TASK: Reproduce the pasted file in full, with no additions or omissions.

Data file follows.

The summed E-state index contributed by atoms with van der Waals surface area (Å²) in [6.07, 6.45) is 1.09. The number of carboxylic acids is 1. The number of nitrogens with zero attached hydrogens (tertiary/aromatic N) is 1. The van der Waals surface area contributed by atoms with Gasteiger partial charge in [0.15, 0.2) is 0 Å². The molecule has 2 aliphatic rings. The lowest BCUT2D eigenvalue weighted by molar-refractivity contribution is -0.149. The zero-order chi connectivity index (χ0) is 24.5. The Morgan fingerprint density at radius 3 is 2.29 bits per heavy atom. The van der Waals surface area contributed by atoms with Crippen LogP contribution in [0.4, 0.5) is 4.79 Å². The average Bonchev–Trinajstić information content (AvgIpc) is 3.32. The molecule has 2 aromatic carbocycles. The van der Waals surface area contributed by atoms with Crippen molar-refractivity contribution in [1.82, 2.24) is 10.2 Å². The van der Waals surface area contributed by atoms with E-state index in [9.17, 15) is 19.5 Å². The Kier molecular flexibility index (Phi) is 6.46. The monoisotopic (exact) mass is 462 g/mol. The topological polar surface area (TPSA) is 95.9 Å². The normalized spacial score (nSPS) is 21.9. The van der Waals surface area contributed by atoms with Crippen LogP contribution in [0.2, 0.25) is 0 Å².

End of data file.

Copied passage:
The summed E-state index contributed by atoms with van der Waals surface area (Å²) in [6.07, 6.45) is 1.09. The number of carboxylic acids is 1. The number of nitrogens with zero attached hydrogens (tertiary/aromatic N) is 1. The van der Waals surface area contributed by atoms with Gasteiger partial charge in [0.15, 0.2) is 0 Å². The molecule has 2 aliphatic rings. The lowest BCUT2D eigenvalue weighted by molar-refractivity contribution is -0.149. The zero-order chi connectivity index (χ0) is 24.5. The Morgan fingerprint density at radius 3 is 2.29 bits per heavy atom. The van der Waals surface area contributed by atoms with Crippen LogP contribution in [0.4, 0.5) is 4.79 Å². The average Bonchev–Trinajstić information content (AvgIpc) is 3.32. The molecule has 2 aromatic carbocycles. The van der Waals surface area contributed by atoms with Crippen molar-refractivity contribution in [1.82, 2.24) is 10.2 Å². The van der Waals surface area contributed by atoms with E-state index in [9.17, 15) is 19.5 Å². The Kier molecular flexibility index (Phi) is 6.46. The monoisotopic (exact) mass is 462 g/mol. The topological polar surface area (TPSA) is 95.9 Å². The normalized spacial score (nSPS) is 21.9. The van der Waals surface area contributed by atoms with Crippen LogP contribution in [0.2, 0.25) is 0 Å².